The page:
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U.S. News
Visa change likely to lessen medical care in rural areas

Thursday, April 18, 2002

By Christopher Snowbeck, Post-Gazette Staff Writer

Rural health-care advocates told a federal panel in Pittsburgh yesterday that proposed visa restrictions threaten to deplete the supply of physicians in some rural and urban communities.

Since 1994, the U.S. Department of Agriculture has sponsored J-1 visa waivers that have allowed more than 3,000 foreign doctors to stay in the United States, provided they work in medically underserved areas.

Earlier this year, the USDA announced it would no longer sponsor the waivers because of security concerns.

The department notified lawmakers Tuesday that it was reconsidering the issue and would, for the time being, process more than 80 waiver requests that had been in limbo.

But the ultimate fate of the waiver program remains uncertain. Three rural health-care advocates told an advisory committee to Health and Human Services Secretary Tommy G. Thompson yesterday that the program must be maintained in some fashion.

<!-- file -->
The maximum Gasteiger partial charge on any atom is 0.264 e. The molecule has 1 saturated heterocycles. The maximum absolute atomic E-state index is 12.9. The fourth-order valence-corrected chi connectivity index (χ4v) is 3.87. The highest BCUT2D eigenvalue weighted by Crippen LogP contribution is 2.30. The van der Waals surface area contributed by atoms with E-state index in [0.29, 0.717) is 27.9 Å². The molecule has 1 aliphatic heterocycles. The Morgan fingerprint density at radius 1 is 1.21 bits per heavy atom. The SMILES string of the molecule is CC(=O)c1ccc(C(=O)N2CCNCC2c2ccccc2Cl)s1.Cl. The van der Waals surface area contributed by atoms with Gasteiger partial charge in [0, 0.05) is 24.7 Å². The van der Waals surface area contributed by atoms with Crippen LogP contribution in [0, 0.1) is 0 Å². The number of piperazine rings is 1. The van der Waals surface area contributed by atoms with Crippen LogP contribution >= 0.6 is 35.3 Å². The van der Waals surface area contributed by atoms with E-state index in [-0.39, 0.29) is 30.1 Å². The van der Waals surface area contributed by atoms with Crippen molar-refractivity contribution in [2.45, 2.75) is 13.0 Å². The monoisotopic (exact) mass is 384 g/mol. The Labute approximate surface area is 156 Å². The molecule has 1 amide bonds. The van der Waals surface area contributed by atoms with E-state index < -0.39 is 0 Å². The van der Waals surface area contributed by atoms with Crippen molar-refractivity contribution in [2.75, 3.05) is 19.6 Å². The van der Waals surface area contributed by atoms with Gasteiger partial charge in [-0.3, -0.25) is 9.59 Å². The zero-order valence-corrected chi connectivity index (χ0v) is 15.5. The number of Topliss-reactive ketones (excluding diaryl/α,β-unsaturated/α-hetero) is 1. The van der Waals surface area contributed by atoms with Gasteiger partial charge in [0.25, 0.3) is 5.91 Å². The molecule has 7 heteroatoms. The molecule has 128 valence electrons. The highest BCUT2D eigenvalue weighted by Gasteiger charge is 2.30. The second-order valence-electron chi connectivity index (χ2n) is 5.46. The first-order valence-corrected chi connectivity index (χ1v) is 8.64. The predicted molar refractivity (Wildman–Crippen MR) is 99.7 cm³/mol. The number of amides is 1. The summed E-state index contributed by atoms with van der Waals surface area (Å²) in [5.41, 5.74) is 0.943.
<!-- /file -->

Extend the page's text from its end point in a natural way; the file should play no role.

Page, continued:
Foreign doctors play a critical role in providing health care to some rural and urban communities because most U.S.-trained physicians choose not to practice in those areas, said Dr. Wayne Myers, a retired physician from Waldoboro, Maine, who was invited to address the secretary's advisory committee on regulatory reform.

One study, for example, has shown that if all international medical graduates were removed from practice, the number of rural counties with no primary care physicians would rise from 161 to 212, Myers said. In 1996, international medical graduates accounted for more than 18 percent of all the primary care doctors practicing in areas lacking health professionals.

Robert L. Harman, chief executive officer of Grant Memorial Hospital in Petersburg, W.Va., said his state would be hit particularly hard.

"With 44 of 55 counties in West Virginia designated as medically underserved, many hospitals and clinics in our state rely upon the J-1 visa program for physician services," Harman said. "In many of these areas, the J-1 physician is the only source of health care."

Thompson's advisory committee came to Pittsburgh for the third of five meetings being convened around the country to gather suggestions about how to improve department regulations that health-care providers find onerous. The committee will meet again today at the Ramada Plaza Suites, Downtown, to discuss privacy regulations.

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